Well in the First Sermon for Holy Week of 1534, Martin Luther said, “God the Lord has here yielded over a perfectly pure Lamb to the jaws of the devil, who with a vengeance gnashes on it with his teeth and fancies that he would wolf it down. But finally, he will have to leave it un-devoured.” The devil is the Big Bad Wolf incarnate, and it’s not funny. He does all that he can to huff, and puff, and devour us with his nasty lies and dishonest deceit. But because of Jesus, he will have to leave us un-devoured.
Suffering comes in all kinds of forms. We suffer physically when we are sick or injured. We might find ourselves with anything from a sore throat to abdominal pain or a broken bone and we suffer. We suffer mentally when we allow ourselves to worry. We might find ourselves with anything from worry about finances to worry about our children. We suffer spiritually when we sin. We might find ourselves suffering the consequences of sinful decisions or lack of attention to God’s Word. We stand in it, we try to find an excuse but we are stuck in our suffering.
The Bible tells us that Peter is the disciple who cut off the servant’s ear. He was trying to be noble and valiant but ended up sinning by hurting and harming his neighbor in his body. Not only did the servant suffer the injury; Peter suffered the rebuke of Jesus: “Put your sword back in its place.” Jesus said, “For all who take the sword will perish by the sword.” This time there was no wrongful accusation. Peter was guilty of sin and so are we. That’s why we suffer.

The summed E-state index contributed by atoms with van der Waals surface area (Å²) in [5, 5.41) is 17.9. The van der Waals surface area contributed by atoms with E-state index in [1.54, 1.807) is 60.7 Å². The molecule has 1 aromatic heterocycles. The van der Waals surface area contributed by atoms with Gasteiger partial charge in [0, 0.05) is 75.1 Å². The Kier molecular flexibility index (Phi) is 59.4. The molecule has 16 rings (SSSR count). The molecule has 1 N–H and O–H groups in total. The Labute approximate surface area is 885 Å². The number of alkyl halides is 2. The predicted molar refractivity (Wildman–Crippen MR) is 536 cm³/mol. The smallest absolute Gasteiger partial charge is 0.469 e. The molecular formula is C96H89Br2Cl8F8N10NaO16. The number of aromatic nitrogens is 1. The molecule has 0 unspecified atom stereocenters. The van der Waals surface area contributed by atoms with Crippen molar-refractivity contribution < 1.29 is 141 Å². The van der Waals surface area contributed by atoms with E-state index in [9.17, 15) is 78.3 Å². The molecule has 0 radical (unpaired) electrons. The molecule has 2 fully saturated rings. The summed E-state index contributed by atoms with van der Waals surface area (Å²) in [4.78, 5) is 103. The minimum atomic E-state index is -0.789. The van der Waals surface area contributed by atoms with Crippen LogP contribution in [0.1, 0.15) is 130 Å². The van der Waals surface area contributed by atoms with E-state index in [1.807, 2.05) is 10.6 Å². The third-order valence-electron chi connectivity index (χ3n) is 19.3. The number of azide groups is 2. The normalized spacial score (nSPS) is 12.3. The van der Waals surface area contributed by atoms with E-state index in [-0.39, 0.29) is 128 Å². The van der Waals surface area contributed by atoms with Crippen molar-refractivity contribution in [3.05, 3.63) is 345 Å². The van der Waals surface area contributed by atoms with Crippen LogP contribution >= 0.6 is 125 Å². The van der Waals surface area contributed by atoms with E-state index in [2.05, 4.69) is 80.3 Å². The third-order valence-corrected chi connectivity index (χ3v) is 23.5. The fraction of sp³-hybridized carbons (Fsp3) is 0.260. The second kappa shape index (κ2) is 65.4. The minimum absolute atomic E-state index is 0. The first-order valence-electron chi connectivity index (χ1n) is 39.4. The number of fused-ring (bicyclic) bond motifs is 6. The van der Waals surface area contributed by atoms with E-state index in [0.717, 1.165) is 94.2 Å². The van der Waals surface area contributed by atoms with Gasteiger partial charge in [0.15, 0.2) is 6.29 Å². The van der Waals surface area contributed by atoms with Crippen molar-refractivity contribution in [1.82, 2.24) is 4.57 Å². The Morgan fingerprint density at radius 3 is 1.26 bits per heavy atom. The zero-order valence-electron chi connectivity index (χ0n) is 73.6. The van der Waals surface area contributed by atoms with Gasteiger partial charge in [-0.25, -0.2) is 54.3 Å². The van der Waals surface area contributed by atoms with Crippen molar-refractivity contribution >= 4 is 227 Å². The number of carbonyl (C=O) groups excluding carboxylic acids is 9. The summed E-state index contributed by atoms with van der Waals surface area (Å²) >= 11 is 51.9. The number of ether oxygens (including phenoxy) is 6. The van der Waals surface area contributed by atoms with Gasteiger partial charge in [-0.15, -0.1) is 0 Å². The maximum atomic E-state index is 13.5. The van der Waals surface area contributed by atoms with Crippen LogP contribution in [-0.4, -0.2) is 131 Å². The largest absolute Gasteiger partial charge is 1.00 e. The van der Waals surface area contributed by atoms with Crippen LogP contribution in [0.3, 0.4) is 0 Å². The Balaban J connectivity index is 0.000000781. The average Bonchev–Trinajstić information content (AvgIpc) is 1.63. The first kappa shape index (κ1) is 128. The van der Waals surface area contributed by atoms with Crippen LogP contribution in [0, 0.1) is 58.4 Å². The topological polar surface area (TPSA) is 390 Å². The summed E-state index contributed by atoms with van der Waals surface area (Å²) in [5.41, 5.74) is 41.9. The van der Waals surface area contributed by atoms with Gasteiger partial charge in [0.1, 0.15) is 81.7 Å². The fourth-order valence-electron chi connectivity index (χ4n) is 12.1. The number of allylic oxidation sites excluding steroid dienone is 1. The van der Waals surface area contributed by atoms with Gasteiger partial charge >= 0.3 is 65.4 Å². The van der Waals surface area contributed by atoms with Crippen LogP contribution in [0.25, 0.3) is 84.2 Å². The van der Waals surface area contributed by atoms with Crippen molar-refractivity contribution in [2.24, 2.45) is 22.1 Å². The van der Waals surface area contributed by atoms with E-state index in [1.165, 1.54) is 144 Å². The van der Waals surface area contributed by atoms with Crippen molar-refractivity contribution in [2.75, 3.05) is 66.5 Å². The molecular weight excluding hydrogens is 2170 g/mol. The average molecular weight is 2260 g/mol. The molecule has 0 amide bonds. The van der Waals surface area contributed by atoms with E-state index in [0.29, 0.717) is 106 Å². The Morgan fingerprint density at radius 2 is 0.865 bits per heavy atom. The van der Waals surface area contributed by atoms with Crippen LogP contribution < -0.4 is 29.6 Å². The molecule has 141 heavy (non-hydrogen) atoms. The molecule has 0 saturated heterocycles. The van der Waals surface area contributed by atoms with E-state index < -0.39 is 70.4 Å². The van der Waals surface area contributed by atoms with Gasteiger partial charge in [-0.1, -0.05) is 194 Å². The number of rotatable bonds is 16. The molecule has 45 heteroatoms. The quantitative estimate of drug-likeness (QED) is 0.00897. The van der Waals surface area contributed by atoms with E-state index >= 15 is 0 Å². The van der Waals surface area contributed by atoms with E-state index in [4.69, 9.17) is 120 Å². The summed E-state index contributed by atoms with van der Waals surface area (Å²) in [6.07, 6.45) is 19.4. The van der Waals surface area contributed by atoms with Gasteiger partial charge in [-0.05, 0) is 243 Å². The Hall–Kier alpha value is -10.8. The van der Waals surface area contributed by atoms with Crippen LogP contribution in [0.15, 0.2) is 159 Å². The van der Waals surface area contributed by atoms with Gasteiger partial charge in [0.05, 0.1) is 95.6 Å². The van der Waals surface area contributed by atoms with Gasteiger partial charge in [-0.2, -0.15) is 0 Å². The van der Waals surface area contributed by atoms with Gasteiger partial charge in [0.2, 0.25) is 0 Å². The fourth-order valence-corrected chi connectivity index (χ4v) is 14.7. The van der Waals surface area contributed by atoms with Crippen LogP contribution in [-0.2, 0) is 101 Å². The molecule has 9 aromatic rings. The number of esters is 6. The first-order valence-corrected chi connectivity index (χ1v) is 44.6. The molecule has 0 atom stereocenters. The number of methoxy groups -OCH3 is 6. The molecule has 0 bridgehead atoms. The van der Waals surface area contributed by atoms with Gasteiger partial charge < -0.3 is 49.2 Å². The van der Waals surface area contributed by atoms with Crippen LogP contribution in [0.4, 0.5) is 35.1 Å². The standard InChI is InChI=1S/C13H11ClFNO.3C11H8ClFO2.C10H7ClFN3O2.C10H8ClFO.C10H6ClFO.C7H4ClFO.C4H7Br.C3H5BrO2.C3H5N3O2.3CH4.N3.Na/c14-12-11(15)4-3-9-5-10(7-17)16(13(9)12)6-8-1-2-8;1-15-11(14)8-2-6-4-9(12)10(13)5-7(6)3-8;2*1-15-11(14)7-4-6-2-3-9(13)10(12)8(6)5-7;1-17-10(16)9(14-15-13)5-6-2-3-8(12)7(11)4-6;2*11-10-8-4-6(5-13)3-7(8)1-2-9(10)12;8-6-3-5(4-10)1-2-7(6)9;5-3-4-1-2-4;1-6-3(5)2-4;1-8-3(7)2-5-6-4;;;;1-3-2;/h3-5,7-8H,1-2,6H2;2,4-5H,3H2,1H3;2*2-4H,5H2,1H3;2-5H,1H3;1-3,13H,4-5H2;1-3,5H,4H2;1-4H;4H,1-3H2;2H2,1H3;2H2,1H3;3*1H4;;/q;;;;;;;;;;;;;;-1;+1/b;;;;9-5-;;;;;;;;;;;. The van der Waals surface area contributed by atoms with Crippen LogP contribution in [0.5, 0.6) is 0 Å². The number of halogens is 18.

That’s why Jesus had to, as well. He took on our sin in his own passion and suffering. Isaiah tells us that, “He was despised and rejected by men; a man of sorrows, and acquainted with grief; and as one from whom men hide their faces He was despised, and we esteemed Him not.” He was wrongly accused and suffered our rejection. Not only that, but He suffered the rejection of His own Heavenly Father as He hung on the cross. He suffered the damning penalty of our sins. He stood at the cross and suffered so that we would never have to stand in the place of eternal suffering.
Martin Luther said, “God the Lord has here yielded over a perfectly pure Lamb to the jaws of the devil, who with a vengeance gnashes on it with his teeth and fancies that he will wolf it down. But finally, he will have to leave it un-devoured.” Jesus may have had to suffer death and hell, but he finally was left un-devoured, “leaving you an example, so that you might follow in His footsteps.”
Jesus paid the full price and the costly penalty for our sin. When all was said and done, God the Father huffed and puffed and blew into Jesus’ nostrils the breath of life as he rose again from the dead. It may have looked as though He was defeated, but He was left un-devoured.
The same is true of you. Though you may sleep in death, you will be left un-devoured by the fangs of the devil. You will live to suffer no more. As the forgiven and restored disciple Peter has reminded us: “By his wounds you have been healed.” The healing power of God’s love for you are far greater than any of the suffering you will have to face in this world. So, come and stand at the Cross of Christ and see how He suffers for all your sins, for all your sins are paid for so that you can be in the heavenly home where there will be no more pain and suffering but instead the love of God. Amen.